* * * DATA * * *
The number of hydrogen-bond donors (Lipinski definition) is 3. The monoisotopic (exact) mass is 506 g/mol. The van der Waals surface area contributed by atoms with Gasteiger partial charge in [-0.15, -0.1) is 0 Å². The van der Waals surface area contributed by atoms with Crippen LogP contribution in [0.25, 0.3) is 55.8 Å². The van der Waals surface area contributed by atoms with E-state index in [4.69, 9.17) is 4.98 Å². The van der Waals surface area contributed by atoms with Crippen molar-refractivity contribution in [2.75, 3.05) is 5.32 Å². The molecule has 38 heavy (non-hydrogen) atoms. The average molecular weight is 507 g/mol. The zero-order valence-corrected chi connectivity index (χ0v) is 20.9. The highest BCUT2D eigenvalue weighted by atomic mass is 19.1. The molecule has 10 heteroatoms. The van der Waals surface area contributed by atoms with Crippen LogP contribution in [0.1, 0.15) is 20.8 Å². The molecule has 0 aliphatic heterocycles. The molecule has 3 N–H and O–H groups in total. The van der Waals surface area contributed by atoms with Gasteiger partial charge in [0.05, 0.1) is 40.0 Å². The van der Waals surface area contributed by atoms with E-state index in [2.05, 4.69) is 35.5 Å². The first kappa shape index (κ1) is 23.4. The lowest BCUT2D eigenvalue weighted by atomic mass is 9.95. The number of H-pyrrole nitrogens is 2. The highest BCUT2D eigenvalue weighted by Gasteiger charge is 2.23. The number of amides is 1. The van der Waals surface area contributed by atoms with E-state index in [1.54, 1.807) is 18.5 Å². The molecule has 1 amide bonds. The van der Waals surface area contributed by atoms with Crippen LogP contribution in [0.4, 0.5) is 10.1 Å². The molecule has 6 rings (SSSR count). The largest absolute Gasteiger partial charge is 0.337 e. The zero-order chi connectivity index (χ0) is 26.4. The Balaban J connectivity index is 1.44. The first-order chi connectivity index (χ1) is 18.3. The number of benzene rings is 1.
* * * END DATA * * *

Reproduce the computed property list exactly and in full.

The number of hydrogen-bond donors (Lipinski definition) is 3. The monoisotopic (exact) mass is 506 g/mol. The van der Waals surface area contributed by atoms with Gasteiger partial charge in [-0.15, -0.1) is 0 Å². The van der Waals surface area contributed by atoms with Crippen LogP contribution in [0.25, 0.3) is 55.8 Å². The van der Waals surface area contributed by atoms with E-state index in [4.69, 9.17) is 4.98 Å². The van der Waals surface area contributed by atoms with Crippen molar-refractivity contribution in [2.75, 3.05) is 5.32 Å². The molecule has 38 heavy (non-hydrogen) atoms. The average molecular weight is 507 g/mol. The zero-order valence-corrected chi connectivity index (χ0v) is 20.9. The highest BCUT2D eigenvalue weighted by atomic mass is 19.1. The molecule has 10 heteroatoms. The van der Waals surface area contributed by atoms with Crippen LogP contribution in [0.1, 0.15) is 20.8 Å². The molecule has 0 aliphatic heterocycles. The molecule has 3 N–H and O–H groups in total. The van der Waals surface area contributed by atoms with Gasteiger partial charge in [0.05, 0.1) is 40.0 Å². The van der Waals surface area contributed by atoms with E-state index in [2.05, 4.69) is 35.5 Å². The first kappa shape index (κ1) is 23.4. The lowest BCUT2D eigenvalue weighted by atomic mass is 9.95. The number of H-pyrrole nitrogens is 2. The highest BCUT2D eigenvalue weighted by Gasteiger charge is 2.23. The number of amides is 1. The van der Waals surface area contributed by atoms with E-state index in [1.54, 1.807) is 18.5 Å². The molecule has 1 amide bonds. The van der Waals surface area contributed by atoms with Crippen LogP contribution in [0.4, 0.5) is 10.1 Å². The molecule has 6 rings (SSSR count). The largest absolute Gasteiger partial charge is 0.337 e. The zero-order chi connectivity index (χ0) is 26.4. The Balaban J connectivity index is 1.44. The first-order chi connectivity index (χ1) is 18.3. The number of benzene rings is 1.